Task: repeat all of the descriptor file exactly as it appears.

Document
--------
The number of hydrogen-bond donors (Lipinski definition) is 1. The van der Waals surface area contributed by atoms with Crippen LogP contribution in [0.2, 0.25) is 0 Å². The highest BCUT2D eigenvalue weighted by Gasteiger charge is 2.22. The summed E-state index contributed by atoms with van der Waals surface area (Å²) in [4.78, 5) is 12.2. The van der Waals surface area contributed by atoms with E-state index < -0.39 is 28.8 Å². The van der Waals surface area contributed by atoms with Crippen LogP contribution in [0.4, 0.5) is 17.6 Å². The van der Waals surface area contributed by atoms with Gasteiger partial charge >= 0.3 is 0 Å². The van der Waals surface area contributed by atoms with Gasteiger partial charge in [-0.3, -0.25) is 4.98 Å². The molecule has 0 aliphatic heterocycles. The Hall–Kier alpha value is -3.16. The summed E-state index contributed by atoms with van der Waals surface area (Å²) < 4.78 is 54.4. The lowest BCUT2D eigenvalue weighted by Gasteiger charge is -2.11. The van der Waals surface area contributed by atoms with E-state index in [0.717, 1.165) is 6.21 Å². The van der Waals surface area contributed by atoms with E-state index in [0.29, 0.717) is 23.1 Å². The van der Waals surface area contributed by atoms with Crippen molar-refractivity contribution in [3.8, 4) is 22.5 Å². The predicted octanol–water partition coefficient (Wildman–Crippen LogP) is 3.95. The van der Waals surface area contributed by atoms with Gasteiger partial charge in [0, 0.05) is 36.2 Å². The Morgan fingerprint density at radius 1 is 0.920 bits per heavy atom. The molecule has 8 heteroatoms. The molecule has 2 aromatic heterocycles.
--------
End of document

The number of hydrogen-bond donors (Lipinski definition) is 1. The van der Waals surface area contributed by atoms with Crippen LogP contribution in [0.2, 0.25) is 0 Å². The highest BCUT2D eigenvalue weighted by Gasteiger charge is 2.22. The summed E-state index contributed by atoms with van der Waals surface area (Å²) in [4.78, 5) is 12.2. The van der Waals surface area contributed by atoms with E-state index < -0.39 is 28.8 Å². The van der Waals surface area contributed by atoms with Crippen LogP contribution in [0.4, 0.5) is 17.6 Å². The van der Waals surface area contributed by atoms with Gasteiger partial charge >= 0.3 is 0 Å². The van der Waals surface area contributed by atoms with Gasteiger partial charge in [-0.3, -0.25) is 4.98 Å². The molecule has 0 aliphatic heterocycles. The Hall–Kier alpha value is -3.16. The summed E-state index contributed by atoms with van der Waals surface area (Å²) < 4.78 is 54.4. The lowest BCUT2D eigenvalue weighted by Gasteiger charge is -2.11. The van der Waals surface area contributed by atoms with E-state index in [0.717, 1.165) is 6.21 Å². The van der Waals surface area contributed by atoms with E-state index in [0.29, 0.717) is 23.1 Å². The van der Waals surface area contributed by atoms with Crippen molar-refractivity contribution in [3.8, 4) is 22.5 Å². The predicted octanol–water partition coefficient (Wildman–Crippen LogP) is 3.95. The van der Waals surface area contributed by atoms with Gasteiger partial charge in [0, 0.05) is 36.2 Å². The Morgan fingerprint density at radius 1 is 0.920 bits per heavy atom. The molecule has 8 heteroatoms. The molecule has 2 aromatic heterocycles.